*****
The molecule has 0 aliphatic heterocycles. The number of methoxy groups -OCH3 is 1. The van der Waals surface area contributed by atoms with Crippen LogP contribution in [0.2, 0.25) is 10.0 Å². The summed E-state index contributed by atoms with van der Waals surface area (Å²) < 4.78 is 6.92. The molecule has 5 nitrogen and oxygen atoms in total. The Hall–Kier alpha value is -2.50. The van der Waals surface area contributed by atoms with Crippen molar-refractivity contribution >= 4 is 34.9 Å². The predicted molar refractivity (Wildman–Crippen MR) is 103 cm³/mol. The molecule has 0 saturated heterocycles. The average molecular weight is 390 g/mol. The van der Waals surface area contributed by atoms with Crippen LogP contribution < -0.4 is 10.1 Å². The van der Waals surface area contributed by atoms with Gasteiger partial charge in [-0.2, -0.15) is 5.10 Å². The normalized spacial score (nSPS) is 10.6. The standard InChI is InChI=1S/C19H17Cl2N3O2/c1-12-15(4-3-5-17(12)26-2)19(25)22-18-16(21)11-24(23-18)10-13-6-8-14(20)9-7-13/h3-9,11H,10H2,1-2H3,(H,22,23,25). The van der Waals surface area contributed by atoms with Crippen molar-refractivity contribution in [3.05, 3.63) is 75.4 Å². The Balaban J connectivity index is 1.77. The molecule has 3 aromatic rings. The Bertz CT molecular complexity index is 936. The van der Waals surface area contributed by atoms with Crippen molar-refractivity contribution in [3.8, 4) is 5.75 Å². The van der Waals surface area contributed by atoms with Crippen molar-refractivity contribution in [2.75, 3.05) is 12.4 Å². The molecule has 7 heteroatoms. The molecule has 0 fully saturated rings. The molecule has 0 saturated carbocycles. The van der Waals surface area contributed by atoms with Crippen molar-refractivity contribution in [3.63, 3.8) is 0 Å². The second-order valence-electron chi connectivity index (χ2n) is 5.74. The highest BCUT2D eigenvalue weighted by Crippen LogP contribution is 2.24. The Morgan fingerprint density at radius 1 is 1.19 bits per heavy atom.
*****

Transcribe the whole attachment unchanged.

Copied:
The molecule has 0 aliphatic heterocycles. The number of methoxy groups -OCH3 is 1. The van der Waals surface area contributed by atoms with Crippen LogP contribution in [0.2, 0.25) is 10.0 Å². The summed E-state index contributed by atoms with van der Waals surface area (Å²) < 4.78 is 6.92. The molecule has 5 nitrogen and oxygen atoms in total. The Hall–Kier alpha value is -2.50. The van der Waals surface area contributed by atoms with Crippen molar-refractivity contribution >= 4 is 34.9 Å². The predicted molar refractivity (Wildman–Crippen MR) is 103 cm³/mol. The molecule has 0 saturated heterocycles. The average molecular weight is 390 g/mol. The van der Waals surface area contributed by atoms with Crippen LogP contribution < -0.4 is 10.1 Å². The van der Waals surface area contributed by atoms with Gasteiger partial charge in [-0.2, -0.15) is 5.10 Å². The normalized spacial score (nSPS) is 10.6. The standard InChI is InChI=1S/C19H17Cl2N3O2/c1-12-15(4-3-5-17(12)26-2)19(25)22-18-16(21)11-24(23-18)10-13-6-8-14(20)9-7-13/h3-9,11H,10H2,1-2H3,(H,22,23,25). The van der Waals surface area contributed by atoms with Crippen molar-refractivity contribution in [3.05, 3.63) is 75.4 Å². The Balaban J connectivity index is 1.77. The molecule has 3 aromatic rings. The Bertz CT molecular complexity index is 936. The van der Waals surface area contributed by atoms with Crippen molar-refractivity contribution in [3.8, 4) is 5.75 Å². The van der Waals surface area contributed by atoms with Crippen molar-refractivity contribution in [2.75, 3.05) is 12.4 Å². The molecule has 7 heteroatoms. The molecule has 0 fully saturated rings. The molecule has 0 saturated carbocycles. The van der Waals surface area contributed by atoms with Crippen molar-refractivity contribution in [3.63, 3.8) is 0 Å². The second-order valence-electron chi connectivity index (χ2n) is 5.74. The highest BCUT2D eigenvalue weighted by Crippen LogP contribution is 2.24. The Morgan fingerprint density at radius 1 is 1.19 bits per heavy atom.